6. I agree. I’m 18 and past my use-by date, it seems. Meh! I’ll go back to my boring markup and stick with my medicore coding skills, and eventually wind up teaching secondary English. Weird for a geek, but ah well…

  7. Maybe it is an age thing. I am with you about the use of Frameworks. Although the argument about not needing to re-invent the wheel, does hold true, like yourself I prefer to have entire control and understanding of every element of the app.

    PS with respect to Clipper

    I was Winter 85, Autumn 86, Summer ’87 through to 5.2 !!!

  8. Is it that for years I taught myself programming languages using reference manuals, so I need that kind of function listing before my mind will start to absorb a new language?

    I, too, have these same thoughts. Many times when working on something new I go looking for the answer. I usually find others with the same problem, but the only answer they get is “Read the Fine Manual.” Well, I’ve read the “manual” and there is nothing in it. Please someone tell me where I can find a decent “manual”.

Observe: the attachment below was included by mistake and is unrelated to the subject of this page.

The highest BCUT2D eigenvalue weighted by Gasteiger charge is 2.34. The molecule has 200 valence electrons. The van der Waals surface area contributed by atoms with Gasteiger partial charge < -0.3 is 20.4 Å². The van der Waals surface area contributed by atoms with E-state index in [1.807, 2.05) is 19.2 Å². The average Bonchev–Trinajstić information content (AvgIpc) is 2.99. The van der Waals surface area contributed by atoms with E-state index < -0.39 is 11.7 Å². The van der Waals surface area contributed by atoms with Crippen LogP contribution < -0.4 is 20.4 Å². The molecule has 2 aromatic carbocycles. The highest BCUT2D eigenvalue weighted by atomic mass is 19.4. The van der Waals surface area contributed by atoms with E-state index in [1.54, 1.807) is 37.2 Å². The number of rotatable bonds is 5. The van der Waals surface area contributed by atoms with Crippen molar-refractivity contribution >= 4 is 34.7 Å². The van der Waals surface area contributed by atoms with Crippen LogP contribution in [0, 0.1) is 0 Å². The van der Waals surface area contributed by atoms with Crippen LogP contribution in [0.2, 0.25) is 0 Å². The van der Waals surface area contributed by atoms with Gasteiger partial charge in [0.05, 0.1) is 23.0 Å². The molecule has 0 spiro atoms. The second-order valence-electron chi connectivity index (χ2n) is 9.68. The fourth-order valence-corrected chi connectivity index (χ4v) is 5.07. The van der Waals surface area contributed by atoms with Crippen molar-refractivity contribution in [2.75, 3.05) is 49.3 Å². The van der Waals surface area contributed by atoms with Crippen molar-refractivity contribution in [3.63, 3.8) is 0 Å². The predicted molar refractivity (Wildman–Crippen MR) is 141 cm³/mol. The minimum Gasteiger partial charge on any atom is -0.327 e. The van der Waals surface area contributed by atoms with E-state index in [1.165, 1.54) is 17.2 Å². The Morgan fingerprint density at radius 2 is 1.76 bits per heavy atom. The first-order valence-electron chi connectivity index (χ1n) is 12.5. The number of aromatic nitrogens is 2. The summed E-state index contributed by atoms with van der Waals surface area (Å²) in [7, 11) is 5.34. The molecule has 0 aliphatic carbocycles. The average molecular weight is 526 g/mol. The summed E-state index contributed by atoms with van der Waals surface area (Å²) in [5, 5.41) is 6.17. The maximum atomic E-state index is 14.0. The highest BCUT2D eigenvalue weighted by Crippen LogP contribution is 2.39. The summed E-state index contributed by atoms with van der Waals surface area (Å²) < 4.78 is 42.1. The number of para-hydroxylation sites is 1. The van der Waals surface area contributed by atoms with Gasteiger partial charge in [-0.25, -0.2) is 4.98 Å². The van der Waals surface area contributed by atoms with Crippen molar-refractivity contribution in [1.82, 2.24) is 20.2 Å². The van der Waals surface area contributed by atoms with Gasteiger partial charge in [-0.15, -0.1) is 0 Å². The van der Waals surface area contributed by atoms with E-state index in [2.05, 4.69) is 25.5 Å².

9. I think perhaps there’s a natural watershed moment that people get to after spending all day, every day programming the same sort of tasks. The first thing you notice is that life just got really tedious because you’re spending most of your time building forms and doing validation and handling the input from the form to pass of to some class or other to process. Isn’t this what computers are supposed to be really good at – performing monotonous and boring tasks?

    So you start poking around with Ruby on Rails or Django or favourite-framework-here and the reaction isn’t “Hey, I don’t know how it just did that! Grr! Evil!”, but more of “Thank heavens it JUST DID THAT and I didn’t have to think about it!”.

    Sure, you have to learn some bits and bobs and subscribe to a few conventions, but the trade off is that you get the boring part of your job done for you, leaving you to work on the parts you got hired for in the first place. The stuff you’re good at. The stuff you enjoy.

    So I don’t think any of these frameworks can make much sense until you feel the pain. You need to know the sickness before the cure becomes appropriate. If you don’t feel the pain at the moment, no point trying to solve a problem you don’t have.